Harriet the Spy was a YA fiction inspiration who possessed all of the ethics of a TMZ reporter. A young Upper East Side miscreant, Harriet's curiosity and ambition leads her to spy on her friends, family and neighbors, recording copious notes about their activities in her ever-present notebooks. In this way, Harriet is something of an antihero. She's also an early example of realism in children's literature.
In her biography, Sometimes You Have To Lie, Harriet the Spy author Louise Fitzhugh's life proves to be just as enthralling as her legendary protagonist. Growing up in an affluent family in the segregated South, Fitzhugh fled conservative Tennessee to live a beatnik's life in Greenwich Village. Though she dabbled in dating dudes here and there, ultimately she declared,"I can't abide a male human being in my bed," and was an out and proud '50s lesbian. As much as she cherished her lovers, she also cherished her friends and often palled around New York with the likes of Maurice Sendak and Lorraine Hansberry. Fitzhugh was a dyed-in-the-wool non-conformist. She challenged the status quo in both her writing and her life, and was an ally in issues regarding social justice and racial equality. She convinced her publisher to pause production on her novel Nobody's Family Is Going to Change after it had gone to press in order to include a scene memorializing Clifford Glover and Claude Reese, two Black children murdered by police in New York.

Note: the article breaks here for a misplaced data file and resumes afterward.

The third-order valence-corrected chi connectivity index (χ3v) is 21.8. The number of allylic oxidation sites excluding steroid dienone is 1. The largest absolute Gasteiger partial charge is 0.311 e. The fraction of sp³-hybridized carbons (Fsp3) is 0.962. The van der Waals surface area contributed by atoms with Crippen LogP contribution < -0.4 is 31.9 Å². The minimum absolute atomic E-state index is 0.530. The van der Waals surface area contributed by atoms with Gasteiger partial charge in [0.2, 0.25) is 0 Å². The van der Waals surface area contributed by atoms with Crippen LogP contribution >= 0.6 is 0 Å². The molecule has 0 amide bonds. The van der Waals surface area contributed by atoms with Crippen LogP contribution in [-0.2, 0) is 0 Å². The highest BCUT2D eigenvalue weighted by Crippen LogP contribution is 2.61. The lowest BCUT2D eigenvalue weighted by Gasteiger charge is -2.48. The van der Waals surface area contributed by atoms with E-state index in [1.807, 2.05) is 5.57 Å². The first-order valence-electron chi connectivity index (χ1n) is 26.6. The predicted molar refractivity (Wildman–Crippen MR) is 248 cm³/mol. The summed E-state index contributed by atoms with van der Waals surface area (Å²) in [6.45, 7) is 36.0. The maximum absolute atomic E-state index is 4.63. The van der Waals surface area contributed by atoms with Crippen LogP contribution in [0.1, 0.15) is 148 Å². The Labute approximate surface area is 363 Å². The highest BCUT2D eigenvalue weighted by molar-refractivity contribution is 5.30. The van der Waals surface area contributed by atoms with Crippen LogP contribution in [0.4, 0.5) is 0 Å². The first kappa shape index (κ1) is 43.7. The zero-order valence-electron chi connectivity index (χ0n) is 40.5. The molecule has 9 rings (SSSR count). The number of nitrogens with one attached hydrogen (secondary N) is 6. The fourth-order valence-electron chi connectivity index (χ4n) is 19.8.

Fitzhugh's life was cut short by an aneurysm at age 46. Though she was an out lesbian, her obituary simply claimed she "never married," an omission some believed was designed to protect the "commercial viability" of her estate. To paraphrase Harriet's nanny, Ole Golly, "It's okay to lie, as long as you're true to yourself."